• Recording share transfers.  

In Singapore, the company secretary must be appointed within 6-months of incorporating the company.

The company constitution

Previously, companies in Singapore required two separate legal documents at their foundation: The ‘articles of association’ and the ‘memorandum’. Since 2014, these documents have been replaced with the ‘company constitution’. The company constitution sets out the fundamental rules of the company, including the relationship between directors and shareholders. It will set out the specific rules for the holding of general meetings, and the process for appointing and replacing directors.

The proposed company constitution must be submitted to the Accounting and Corporate Regulatory Authority (ACRA) at the time of application for company incorporation.

The Singapore incorporation process

To incorporate a Singapore company, a first-time entrepreneur should proceed as follows: 

  1. Work out the key features of the proposed company: E.g., the number of shareholders and directors, the physical address, the initial share capital, and who will fulfill the local director requirement;
  2. Choose a company name, and apply for approval. The name must not infringe on the intellectual property of other companies in Singapore;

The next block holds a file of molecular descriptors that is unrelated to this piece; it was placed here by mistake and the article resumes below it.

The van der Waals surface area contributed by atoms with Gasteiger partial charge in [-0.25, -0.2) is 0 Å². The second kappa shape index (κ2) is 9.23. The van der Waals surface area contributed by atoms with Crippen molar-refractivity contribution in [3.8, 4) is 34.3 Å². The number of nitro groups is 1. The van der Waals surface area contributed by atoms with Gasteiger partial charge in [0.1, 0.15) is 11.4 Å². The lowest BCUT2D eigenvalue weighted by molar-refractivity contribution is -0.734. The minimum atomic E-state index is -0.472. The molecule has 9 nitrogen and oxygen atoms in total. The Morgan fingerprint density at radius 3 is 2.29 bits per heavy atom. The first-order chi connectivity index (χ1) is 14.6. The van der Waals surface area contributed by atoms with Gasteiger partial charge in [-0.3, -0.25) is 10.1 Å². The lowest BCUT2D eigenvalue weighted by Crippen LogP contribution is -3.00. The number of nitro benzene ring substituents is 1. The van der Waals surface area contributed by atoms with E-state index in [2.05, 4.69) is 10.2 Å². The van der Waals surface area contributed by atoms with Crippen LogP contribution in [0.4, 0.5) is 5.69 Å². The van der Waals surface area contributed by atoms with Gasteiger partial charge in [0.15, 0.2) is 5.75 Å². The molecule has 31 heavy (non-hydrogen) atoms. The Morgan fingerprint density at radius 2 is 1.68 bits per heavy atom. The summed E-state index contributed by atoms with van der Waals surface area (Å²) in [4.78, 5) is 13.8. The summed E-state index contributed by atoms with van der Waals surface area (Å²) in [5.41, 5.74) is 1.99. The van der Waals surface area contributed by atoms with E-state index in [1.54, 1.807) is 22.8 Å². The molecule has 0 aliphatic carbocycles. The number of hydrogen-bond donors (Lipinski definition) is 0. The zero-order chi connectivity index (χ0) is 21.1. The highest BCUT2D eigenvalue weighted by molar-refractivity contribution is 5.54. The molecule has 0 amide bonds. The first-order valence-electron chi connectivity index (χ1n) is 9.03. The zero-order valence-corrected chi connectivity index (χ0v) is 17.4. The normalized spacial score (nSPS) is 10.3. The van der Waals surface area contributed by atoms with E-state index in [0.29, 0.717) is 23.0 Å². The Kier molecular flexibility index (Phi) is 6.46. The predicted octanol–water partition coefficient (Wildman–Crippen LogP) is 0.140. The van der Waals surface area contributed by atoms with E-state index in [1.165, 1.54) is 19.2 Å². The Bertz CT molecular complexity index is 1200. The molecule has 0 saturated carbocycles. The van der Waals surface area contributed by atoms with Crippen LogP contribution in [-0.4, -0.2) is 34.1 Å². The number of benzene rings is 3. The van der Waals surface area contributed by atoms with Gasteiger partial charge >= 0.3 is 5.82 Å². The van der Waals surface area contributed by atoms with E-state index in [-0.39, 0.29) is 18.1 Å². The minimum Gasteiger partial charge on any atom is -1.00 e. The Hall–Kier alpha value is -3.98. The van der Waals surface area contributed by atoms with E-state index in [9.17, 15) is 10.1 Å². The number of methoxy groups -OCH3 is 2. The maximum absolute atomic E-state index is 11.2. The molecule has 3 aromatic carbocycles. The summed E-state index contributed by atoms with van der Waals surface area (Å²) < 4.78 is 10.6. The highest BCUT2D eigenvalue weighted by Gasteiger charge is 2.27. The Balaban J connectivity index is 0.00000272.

3. Apply for company incorporation with ACRA with the required forms, including ‘consent to act’ forms for directors and the company secretary. 

Post-incorporation requirements 

The compliance obligations of an entrepreneur do not end at company incorporation. The business then needs to consider: 

  • Goods and Services Tax (GST) registration. This is generally a requirement for businesses in Singapore with revenue of more than $1 million annually
  • Business licensing. Where the business is in certain industries, such as travel or real estate, they may need a special license
  • Tax. You need to ensure that corporate income taxes are filed as required and that proper accounts are maintained; 
  • Annual returns. These compliance returns must be filed with ACRA every year detailing core changes in the company.

Conclusion 

The process of incorporating a Singapore company is straightforward and user-friendly for first 

-time entrepreneurs. However, when incorporating a Singapore company,  it is important to pay attention to those elements that are different than in other jurisdictions: Such as the requirement that companies have a local Singapore director, or the requirement to register for GST once a certain turnover is reached.